Explain that there are a lot of rumours and inaccurate information circulating about coronavirus, particularly on the internet and social media.

The World Health Organization’s Q&A is a reliable source of answers to a lot of frequently asked questions, while the BBC’s Reality Check team and organisations like Full Fact are working to halt the spread of fake health advice.

5. Offer reassurance and focus on the helpers

Remind children that most people who have contracted coronavirus haven’t got very sick (only the elderly, pregnant women and those with long-term health conditions are at a higher risk), and that most people who do get coronavirus will get better.

Emphasise to them that people can get ill from all kinds of germs so, if they or someone they know does get sick, it doesn’t necessarily mean they have coronavirus.

Tell them that, even if they or their loved ones do get coronavirus, everyone across the country is working together to make people better and stop vulnerable people getting it. It can be helpful to talk about the different kinds of trustworthy adults who are helping to keep people safe like parents, teachers, Girlguiding leaders, the government, doctors and scientists.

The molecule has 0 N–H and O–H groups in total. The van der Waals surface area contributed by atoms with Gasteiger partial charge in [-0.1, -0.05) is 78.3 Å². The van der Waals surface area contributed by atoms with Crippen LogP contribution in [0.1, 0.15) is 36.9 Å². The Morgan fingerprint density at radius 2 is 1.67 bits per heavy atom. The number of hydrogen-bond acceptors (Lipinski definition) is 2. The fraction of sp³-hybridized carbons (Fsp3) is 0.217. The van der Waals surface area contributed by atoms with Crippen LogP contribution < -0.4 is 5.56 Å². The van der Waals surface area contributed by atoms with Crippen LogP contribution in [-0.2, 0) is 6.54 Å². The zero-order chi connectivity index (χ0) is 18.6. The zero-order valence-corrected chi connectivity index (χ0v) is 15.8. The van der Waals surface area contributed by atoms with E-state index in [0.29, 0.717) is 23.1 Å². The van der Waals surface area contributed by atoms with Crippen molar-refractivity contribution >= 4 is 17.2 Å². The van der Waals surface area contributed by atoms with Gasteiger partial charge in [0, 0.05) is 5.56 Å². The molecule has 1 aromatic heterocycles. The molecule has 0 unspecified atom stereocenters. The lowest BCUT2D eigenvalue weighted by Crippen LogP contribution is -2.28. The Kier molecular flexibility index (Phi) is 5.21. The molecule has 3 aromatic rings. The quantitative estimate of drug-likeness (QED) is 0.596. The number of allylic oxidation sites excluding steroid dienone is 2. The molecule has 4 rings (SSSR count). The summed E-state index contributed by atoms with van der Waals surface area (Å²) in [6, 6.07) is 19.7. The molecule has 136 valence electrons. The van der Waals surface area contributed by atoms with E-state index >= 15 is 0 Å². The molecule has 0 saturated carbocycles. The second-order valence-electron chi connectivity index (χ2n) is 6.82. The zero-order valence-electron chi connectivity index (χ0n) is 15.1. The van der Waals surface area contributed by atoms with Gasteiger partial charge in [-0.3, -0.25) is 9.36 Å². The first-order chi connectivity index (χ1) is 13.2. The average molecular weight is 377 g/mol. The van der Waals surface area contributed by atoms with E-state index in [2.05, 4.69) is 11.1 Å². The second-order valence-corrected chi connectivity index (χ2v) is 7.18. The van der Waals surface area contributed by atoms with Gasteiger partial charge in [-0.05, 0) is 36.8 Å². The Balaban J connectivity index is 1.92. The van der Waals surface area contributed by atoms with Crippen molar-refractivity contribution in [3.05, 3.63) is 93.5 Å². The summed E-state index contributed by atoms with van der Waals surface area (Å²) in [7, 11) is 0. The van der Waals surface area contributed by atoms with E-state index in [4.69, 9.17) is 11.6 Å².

6. Teach young people practical steps they can take to protect themselves and others from coronavirus

They may feel helpless and out of control; doing something practical can help reduce these feelings while also empowering young people to reduce the spread of the virus.

The most important everyday things they can do is:

  • Stay away from people who are sick, coughing or sneezing. This is a good time to explain that the schools may need to close and address their concerns about everyday group events like guiding unit meetings being cancelled.
  • Tell an adult if they don’t feel well. Stay at home and self-isolate if necessary.
  • Learn to wash their hands properly. Teach children to thoroughly wash their hands with soap and water (or hand sanitiser containing 60% alcohol if soap and water are unavailable) for 20 seconds, particularly after coughing, sneezing, blowing their nose, going to the bathroom or eating/preparing food.
  • Cough or sneeze into their elbow, or into a tissue and dispose of it straight away.